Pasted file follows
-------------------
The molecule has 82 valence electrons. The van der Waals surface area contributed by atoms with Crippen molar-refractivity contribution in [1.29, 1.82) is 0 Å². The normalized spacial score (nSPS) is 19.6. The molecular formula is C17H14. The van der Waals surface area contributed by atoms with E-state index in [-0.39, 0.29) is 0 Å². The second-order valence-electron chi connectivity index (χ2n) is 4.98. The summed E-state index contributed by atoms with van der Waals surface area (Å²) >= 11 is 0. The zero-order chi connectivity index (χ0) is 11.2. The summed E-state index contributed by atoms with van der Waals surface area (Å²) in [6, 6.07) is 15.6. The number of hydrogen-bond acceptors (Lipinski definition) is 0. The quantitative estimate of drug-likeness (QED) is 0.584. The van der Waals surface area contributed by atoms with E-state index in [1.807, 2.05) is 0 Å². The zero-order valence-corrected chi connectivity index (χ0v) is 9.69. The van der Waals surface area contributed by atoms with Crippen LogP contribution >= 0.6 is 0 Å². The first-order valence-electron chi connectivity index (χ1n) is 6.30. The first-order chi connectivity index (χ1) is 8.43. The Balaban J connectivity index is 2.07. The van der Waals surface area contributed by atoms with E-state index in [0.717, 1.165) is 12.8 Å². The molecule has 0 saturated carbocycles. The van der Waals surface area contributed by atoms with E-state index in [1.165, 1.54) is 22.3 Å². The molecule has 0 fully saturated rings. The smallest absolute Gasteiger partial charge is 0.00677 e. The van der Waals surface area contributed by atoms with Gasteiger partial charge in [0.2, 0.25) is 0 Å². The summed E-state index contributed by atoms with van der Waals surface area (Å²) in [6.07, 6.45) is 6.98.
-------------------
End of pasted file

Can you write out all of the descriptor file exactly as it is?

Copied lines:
The molecule has 82 valence electrons. The van der Waals surface area contributed by atoms with Crippen molar-refractivity contribution in [1.29, 1.82) is 0 Å². The normalized spacial score (nSPS) is 19.6. The molecular formula is C17H14. The van der Waals surface area contributed by atoms with E-state index in [-0.39, 0.29) is 0 Å². The second-order valence-electron chi connectivity index (χ2n) is 4.98. The summed E-state index contributed by atoms with van der Waals surface area (Å²) >= 11 is 0. The zero-order chi connectivity index (χ0) is 11.2. The summed E-state index contributed by atoms with van der Waals surface area (Å²) in [6, 6.07) is 15.6. The number of hydrogen-bond acceptors (Lipinski definition) is 0. The quantitative estimate of drug-likeness (QED) is 0.584. The van der Waals surface area contributed by atoms with E-state index in [1.807, 2.05) is 0 Å². The zero-order valence-corrected chi connectivity index (χ0v) is 9.69. The van der Waals surface area contributed by atoms with Crippen LogP contribution >= 0.6 is 0 Å². The first-order valence-electron chi connectivity index (χ1n) is 6.30. The first-order chi connectivity index (χ1) is 8.43. The Balaban J connectivity index is 2.07. The van der Waals surface area contributed by atoms with E-state index in [0.717, 1.165) is 12.8 Å². The molecule has 0 saturated carbocycles. The van der Waals surface area contributed by atoms with E-state index in [1.165, 1.54) is 22.3 Å². The molecule has 0 fully saturated rings. The smallest absolute Gasteiger partial charge is 0.00677 e. The van der Waals surface area contributed by atoms with Gasteiger partial charge in [0.2, 0.25) is 0 Å². The summed E-state index contributed by atoms with van der Waals surface area (Å²) in [6.07, 6.45) is 6.98.